From a theoretical perspective, this touches not least upon the question of whether things such as memorials can be attributed a potential for action, as proponents of the Actor Network Theory (ANT) imply. According to military-historical mainstream literature, the war crime in question is no less than »one of the most severe crimes ever committed by the German Wehrmacht against civilians.« (Dieter Pohl, Die Herrschaft der Wehrmacht, Munich, 2008: 328). Pohl already drew attention to the participation of the 110 I.D. with reference to the research conducted by Rass as early as 2007 in his habilitation dissertation at the Ludwig-Maximilians-University (LMU) Munich. Therefore, the way the city of Lüneburg, the local Bundeswehr, the prosecution, the media, and other institutions deal with this crime is the topic of artistic-scientific research on which the Kunstraum will present results in the exhibition part »Backstage III« in June and put up for public debate in a series of panel discussions.

»Backstage II« opens with several short lectures. In view of the selected opening date and the significance of Picasso’s iconic »Guernica,« the first contribution by Laura López Paniagua (artist and art historian, Berlin / Madrid) is dedicated to this large-format painting that the artist created in just six weeks for the Spanish pavilion of the 1937 World’s Fair in Paris, making recourse to forms and motifs of both Cubism and Surrealism. For the popular, anti-militaristic, cultural perception, it is doubtless the »most famous work by the most famous artist of the 20th century.« Postmodern art historians such as those of the October circle, in turn, view Picasso’s icon as an indication that even ingenious artistic modernism can be »reconciled with referentiality, responsibility, and resistance.« (Hal Foster et al., Art Since 1900, London, 2004: 285).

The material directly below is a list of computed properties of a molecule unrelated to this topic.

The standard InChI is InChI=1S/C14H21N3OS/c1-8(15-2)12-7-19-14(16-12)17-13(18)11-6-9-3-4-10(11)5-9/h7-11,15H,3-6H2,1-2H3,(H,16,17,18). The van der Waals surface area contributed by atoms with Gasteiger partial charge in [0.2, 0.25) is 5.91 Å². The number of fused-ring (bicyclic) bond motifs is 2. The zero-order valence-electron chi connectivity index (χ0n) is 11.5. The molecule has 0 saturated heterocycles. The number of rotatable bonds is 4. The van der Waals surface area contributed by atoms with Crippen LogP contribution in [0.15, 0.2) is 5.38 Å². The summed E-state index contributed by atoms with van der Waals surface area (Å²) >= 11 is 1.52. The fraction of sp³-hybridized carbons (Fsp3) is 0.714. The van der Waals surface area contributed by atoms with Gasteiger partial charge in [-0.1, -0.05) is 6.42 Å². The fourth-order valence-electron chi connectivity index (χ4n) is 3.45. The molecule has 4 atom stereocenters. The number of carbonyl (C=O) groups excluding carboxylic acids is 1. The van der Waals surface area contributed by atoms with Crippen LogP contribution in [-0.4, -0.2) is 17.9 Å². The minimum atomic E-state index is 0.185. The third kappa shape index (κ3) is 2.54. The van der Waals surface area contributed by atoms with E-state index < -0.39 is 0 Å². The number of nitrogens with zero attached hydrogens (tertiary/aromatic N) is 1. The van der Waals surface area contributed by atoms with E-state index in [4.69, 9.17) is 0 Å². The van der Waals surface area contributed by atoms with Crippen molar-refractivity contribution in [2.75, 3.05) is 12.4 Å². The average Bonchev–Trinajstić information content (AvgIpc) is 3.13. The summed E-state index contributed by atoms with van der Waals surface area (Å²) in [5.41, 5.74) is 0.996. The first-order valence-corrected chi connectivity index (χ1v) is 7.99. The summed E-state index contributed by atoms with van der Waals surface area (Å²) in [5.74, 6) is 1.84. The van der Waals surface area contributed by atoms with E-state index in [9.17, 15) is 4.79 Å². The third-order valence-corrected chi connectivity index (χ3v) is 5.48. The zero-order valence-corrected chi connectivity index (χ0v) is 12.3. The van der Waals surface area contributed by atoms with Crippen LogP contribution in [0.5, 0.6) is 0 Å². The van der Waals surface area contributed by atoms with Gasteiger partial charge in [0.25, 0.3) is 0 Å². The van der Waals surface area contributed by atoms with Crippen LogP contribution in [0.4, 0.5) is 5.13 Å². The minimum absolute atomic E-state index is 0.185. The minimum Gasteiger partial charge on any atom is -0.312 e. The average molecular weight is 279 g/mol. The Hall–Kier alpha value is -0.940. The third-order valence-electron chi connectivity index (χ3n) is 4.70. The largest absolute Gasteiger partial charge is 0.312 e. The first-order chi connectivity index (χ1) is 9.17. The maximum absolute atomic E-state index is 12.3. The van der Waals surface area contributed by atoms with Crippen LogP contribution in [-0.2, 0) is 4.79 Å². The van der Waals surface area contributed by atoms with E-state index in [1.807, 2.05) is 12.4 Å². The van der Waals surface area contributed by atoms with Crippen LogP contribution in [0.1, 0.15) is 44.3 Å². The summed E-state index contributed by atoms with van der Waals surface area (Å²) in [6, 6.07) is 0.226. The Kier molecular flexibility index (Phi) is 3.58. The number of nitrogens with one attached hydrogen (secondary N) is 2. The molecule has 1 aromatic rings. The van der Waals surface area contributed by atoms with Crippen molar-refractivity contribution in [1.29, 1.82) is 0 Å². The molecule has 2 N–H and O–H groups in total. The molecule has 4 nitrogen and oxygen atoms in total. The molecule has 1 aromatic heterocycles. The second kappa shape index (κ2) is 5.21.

On the day of the opening, the reproduction of Picasso’s painting will also be shown in Hörsaal 3, which local artists and activists supported by the initiative »dragoner-denk-mal-nach« in a peace-promoting intervention in 2013 placed around the base of the dragoon memorial commissioned by the National Socialists in 1939—featuring the ideal-typical, aggressive rhetoric of a trooper on horseback with a spear—in today’s Clamart Park in Lüneburg.